Donald Trump and his administration want to deport all illegal immigrants to Mexico, even if they are not Mexican. The Department of Homeland Security is currently looking into making this a reality.
The Trump administration’s move to have all illegal immigrants deported to Mexico, regardless of their origin country will most likely face legal challenges, according to some experts.
According to Buzzfeed, the Department of Homeland Security published a memo on Tuesday that gave federal authorities new direction on how to implement Trump’s executive orders on immigration.
Agents can now return a migrant “arriving on land to the foreign territory contiguous to the United States… pending a removal proceeding.”
United States immigration authorities currently are attempting to sort out immigrants who are not from Mexico before sending them south based on their good faith with Mexican authorities.
A Department of Homeland Security official confirmed to ProPublica that the agency was indeed looking into Trump’s plan to send detained immigrants at the border back to Mexico, regardless of their point of origin. They will then make their claims for protection, such as asylum, from there.
An expert on Mexico at the Wilson Center in Washington DC claimed that the United States cannot do what they are planning on doing legally and that they should expect to be challenged in court.
“Deporting someone from a third-party nation to Mexico while they’re seeking asylum in the US would contravene international law.”
In the statement provided, the Department of Homeland Security claimed that it will continue to work with the Mexican government and adhere to the U.S. law and international treaties.
“DHS will continue to work with the Mexican government and the Department of State to determine how to best implement this guidance.
“We will work with the countries involved to ensure proper coordination on the safe and humane return of their nationals.”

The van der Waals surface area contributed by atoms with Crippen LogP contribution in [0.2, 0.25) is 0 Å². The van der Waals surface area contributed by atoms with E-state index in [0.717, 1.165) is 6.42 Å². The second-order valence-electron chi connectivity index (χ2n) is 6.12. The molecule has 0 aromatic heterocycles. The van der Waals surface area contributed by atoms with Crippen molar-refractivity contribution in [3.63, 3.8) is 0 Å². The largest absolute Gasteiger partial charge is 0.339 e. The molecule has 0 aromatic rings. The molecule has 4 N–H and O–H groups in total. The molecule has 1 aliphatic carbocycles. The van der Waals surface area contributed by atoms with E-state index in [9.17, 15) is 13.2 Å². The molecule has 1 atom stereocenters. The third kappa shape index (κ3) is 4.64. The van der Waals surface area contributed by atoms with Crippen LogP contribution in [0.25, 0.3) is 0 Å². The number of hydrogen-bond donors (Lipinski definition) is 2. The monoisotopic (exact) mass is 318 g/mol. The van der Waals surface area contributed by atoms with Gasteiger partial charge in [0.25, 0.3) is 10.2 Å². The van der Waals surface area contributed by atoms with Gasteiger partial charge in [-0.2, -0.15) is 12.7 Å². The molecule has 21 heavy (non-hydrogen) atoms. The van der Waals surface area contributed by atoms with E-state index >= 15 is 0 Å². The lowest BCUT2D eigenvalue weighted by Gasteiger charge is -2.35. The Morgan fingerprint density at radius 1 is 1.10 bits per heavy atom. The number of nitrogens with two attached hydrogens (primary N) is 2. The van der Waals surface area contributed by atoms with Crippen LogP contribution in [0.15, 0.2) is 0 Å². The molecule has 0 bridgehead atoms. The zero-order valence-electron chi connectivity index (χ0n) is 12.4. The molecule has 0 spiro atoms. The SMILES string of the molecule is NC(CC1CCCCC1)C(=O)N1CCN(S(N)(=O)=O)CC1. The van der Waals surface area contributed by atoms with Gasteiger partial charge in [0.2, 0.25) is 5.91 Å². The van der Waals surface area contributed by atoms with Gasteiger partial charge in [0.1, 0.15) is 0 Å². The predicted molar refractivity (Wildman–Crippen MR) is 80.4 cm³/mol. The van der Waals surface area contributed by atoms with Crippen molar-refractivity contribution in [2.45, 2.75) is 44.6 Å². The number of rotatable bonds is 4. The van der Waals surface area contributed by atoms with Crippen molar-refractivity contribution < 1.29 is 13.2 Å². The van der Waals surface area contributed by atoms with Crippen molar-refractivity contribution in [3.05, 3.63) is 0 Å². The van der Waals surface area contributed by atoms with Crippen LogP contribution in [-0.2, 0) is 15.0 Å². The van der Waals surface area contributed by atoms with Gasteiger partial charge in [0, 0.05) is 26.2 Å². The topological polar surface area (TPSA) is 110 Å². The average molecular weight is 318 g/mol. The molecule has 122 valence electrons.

At the end of 2016, the number of arrests at the border of the United States and Mexico significantly grew, according to the Pew Research Center.
For the second time in history, detainment of Central Americans exceeded those of Mexicans in 2016.
The first time was in 2014, according to U.S. Customs and Border Patrol, when authorities saw a large spike in unaccompanied children and families from Central America.
Mexico and the United States have worked together in the past to enforce immigration laws.
Mexico has also detained thousands of Central Americans before they could even make it to the United States border.
In order for the United States to fulfill the Trump administration’s new agenda and the Department of Homeland Security’s guidelines to send non-Mexican migrants to Mexico, the Mexican government would have to agree to accept the migrants.
“The Mexican government, in theory, could demand proof these are Mexican citizens, something the Mexican government doesn’t do right now because they trust the Americans will do that.”
Under a different presidential administration, this may have been easier to accomplish. However, the United States has been extremely strained with Mexico as Trump has attempted to make good on his anti-immigration campaign.
Trump’s anti-immigration initiatives include his promise to build a border wall, renegotiate trade agreements, and crack down on undocumented immigrants in the country.
On Wednesday, the Mexican Foreign Minister Luis Videgaray claimed his government would “not accept” unilateral United States immigration proposals.
This happened to be the same day that Secretary of State Rex Tillerson and Homeland Security Secretary John Kelly arrived in Mexico City in an attempt to smooth over relations.
Maureen Meyer, director of the Washington Office on Latin America’s Mexico program, claimed that it was not clear whether or not there was any legal basis to make Mexico accept immigrants from other countries while they wait for resolutions to their immigration cases.
“There are concerns about due process for these individuals.”
Do you think Trump’s administration will succeed in their quest to send all immigrants apprehended at the border back to Mexico, regardless of what country they came from? Let us know what you think in the comment section below.
[Featured Image by Pool/Getty Images]